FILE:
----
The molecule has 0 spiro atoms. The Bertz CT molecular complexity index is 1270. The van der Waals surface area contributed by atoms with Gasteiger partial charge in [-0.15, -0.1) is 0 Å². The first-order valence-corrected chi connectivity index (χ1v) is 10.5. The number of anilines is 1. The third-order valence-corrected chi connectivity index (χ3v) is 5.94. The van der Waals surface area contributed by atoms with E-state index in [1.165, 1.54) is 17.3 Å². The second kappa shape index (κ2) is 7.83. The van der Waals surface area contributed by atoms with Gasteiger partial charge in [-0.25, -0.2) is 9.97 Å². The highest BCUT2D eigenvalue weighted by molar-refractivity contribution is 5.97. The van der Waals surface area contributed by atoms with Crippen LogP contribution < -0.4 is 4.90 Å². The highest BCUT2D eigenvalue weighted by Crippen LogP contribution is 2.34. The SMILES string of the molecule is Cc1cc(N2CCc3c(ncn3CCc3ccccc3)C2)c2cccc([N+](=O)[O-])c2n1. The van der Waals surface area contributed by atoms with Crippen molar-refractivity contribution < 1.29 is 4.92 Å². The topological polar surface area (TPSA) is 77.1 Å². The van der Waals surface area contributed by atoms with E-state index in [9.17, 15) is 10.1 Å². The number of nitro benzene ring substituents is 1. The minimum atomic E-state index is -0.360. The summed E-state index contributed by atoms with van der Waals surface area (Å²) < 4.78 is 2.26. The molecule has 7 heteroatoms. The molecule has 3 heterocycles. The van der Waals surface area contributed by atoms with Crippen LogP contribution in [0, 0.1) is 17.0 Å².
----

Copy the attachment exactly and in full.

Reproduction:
The molecule has 0 spiro atoms. The Bertz CT molecular complexity index is 1270. The van der Waals surface area contributed by atoms with Gasteiger partial charge in [-0.15, -0.1) is 0 Å². The first-order valence-corrected chi connectivity index (χ1v) is 10.5. The number of anilines is 1. The third-order valence-corrected chi connectivity index (χ3v) is 5.94. The van der Waals surface area contributed by atoms with E-state index in [1.165, 1.54) is 17.3 Å². The second kappa shape index (κ2) is 7.83. The van der Waals surface area contributed by atoms with Gasteiger partial charge in [-0.25, -0.2) is 9.97 Å². The highest BCUT2D eigenvalue weighted by molar-refractivity contribution is 5.97. The van der Waals surface area contributed by atoms with Crippen LogP contribution < -0.4 is 4.90 Å². The highest BCUT2D eigenvalue weighted by Crippen LogP contribution is 2.34. The SMILES string of the molecule is Cc1cc(N2CCc3c(ncn3CCc3ccccc3)C2)c2cccc([N+](=O)[O-])c2n1. The van der Waals surface area contributed by atoms with Crippen molar-refractivity contribution < 1.29 is 4.92 Å². The topological polar surface area (TPSA) is 77.1 Å². The van der Waals surface area contributed by atoms with E-state index in [9.17, 15) is 10.1 Å². The number of nitro benzene ring substituents is 1. The minimum atomic E-state index is -0.360. The summed E-state index contributed by atoms with van der Waals surface area (Å²) < 4.78 is 2.26. The molecule has 7 heteroatoms. The molecule has 3 heterocycles. The van der Waals surface area contributed by atoms with Crippen LogP contribution in [0, 0.1) is 17.0 Å².